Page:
Problem 3 of Apache is caused by a modified environment variable. The classifier identifies the environment variable ($LD_LIBRARY_PATH) by comparing the value of the environment variable in the faulty execution trace against those in the signature. When Apache performs normally, paths in the environment variable are in the right order, and Apache can load correct libraries. Since this variable usually does not change in normal executions, the embodiments herein capture the value of $LD_LIBRARY_PATH as a signature in the signature bank. In the fault execution, paths in $LD_LIBRARY_PATH are reordered. As a result, when comparing the faulty execution trace against the signatures, the classifier finds the new value does not match the value in the signature bank and reports it as a possible root cause. Besides the changed environment variable, the classifier further identifies that the fault is caused by opening incorrect files in faulty execution because the pathnames of these files are different with those in the signatures. Based on the pathnames, administrators may identify these files are shared libraries.

Problem 4 is caused by a restricted resource limit setting on the maximum number of processes owned by the same user. The classifier diagnoses this problem by observing the abnormal return values and error numbers of the setuid system calls made by the httpd processes. The setuid system call increases the number of processes owned by the user which Apache runs as. The return values indicate that the system calls did not succeed, and error numbers indicate that the failure was caused by unavailable resources. In addition, since the embodiments herein keep resource limit as an attribute of the shell environment signature. The new resource limit value in the faulty execution differs with that in the signature, which is another indication of the root cause.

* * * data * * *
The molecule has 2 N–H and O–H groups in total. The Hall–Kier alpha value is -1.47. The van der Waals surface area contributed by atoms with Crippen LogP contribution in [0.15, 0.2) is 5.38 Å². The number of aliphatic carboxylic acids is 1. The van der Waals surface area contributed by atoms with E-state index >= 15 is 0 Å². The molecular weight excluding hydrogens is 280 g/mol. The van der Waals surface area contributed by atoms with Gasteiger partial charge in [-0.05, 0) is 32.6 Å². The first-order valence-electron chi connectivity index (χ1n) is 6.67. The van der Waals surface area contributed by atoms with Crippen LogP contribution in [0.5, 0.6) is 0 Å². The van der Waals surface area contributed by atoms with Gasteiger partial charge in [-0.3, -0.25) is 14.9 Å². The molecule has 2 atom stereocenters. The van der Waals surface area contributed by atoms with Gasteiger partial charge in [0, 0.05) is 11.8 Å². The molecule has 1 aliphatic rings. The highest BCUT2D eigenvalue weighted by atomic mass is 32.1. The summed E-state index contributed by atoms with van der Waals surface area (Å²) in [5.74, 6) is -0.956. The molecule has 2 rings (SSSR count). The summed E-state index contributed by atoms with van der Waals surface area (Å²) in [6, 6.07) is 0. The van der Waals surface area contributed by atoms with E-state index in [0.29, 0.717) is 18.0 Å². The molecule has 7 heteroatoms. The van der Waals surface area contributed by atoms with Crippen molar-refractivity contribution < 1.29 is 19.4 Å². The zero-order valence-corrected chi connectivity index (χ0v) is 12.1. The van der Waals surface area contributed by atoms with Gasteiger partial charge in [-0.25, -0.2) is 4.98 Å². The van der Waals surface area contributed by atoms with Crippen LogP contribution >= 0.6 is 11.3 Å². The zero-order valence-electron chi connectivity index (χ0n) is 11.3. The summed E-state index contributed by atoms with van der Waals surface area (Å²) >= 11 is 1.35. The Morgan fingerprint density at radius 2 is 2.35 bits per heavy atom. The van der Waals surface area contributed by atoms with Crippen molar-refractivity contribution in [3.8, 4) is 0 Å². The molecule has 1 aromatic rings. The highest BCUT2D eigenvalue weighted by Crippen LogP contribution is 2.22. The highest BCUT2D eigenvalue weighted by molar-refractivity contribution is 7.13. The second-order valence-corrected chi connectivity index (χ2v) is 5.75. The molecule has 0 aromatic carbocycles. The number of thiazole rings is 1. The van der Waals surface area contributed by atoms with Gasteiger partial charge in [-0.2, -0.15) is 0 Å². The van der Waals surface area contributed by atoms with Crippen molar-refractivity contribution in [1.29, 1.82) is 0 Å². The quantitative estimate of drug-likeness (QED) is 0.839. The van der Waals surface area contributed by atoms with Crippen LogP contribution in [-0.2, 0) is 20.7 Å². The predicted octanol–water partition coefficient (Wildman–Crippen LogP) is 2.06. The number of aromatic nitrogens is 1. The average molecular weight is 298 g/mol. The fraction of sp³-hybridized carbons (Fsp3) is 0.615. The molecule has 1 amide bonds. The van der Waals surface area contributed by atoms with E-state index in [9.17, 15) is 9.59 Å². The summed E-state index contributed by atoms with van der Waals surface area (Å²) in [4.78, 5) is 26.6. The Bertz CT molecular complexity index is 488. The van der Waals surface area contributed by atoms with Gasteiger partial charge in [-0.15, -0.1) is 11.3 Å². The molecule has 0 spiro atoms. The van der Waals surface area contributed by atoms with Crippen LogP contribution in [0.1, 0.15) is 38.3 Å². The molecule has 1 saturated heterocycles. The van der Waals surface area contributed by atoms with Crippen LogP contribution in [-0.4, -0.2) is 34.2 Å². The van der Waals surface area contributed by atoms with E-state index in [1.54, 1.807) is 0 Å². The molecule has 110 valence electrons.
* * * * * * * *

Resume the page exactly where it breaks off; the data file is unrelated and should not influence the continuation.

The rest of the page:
Problem 5 is caused by a change in a config file httpd.conf. In building application signatures, file metadata such as file size, last modification time are collected, usually when an open call happens. When comparing the faulty execution trace to the signatures, the classifier discovered that attributes of httpd.conf such as file size, last modification time etc. do not match those in the signatures. Thus, the classifier can attribute the application failure to the change in httpd.conf.

In these experiments, the response time of Apache observed by software is increased by 22.3% on average. The performance overheads are non-negligible. Thus, the embodiments herein provide a method to reduce performance overheads in Section 5.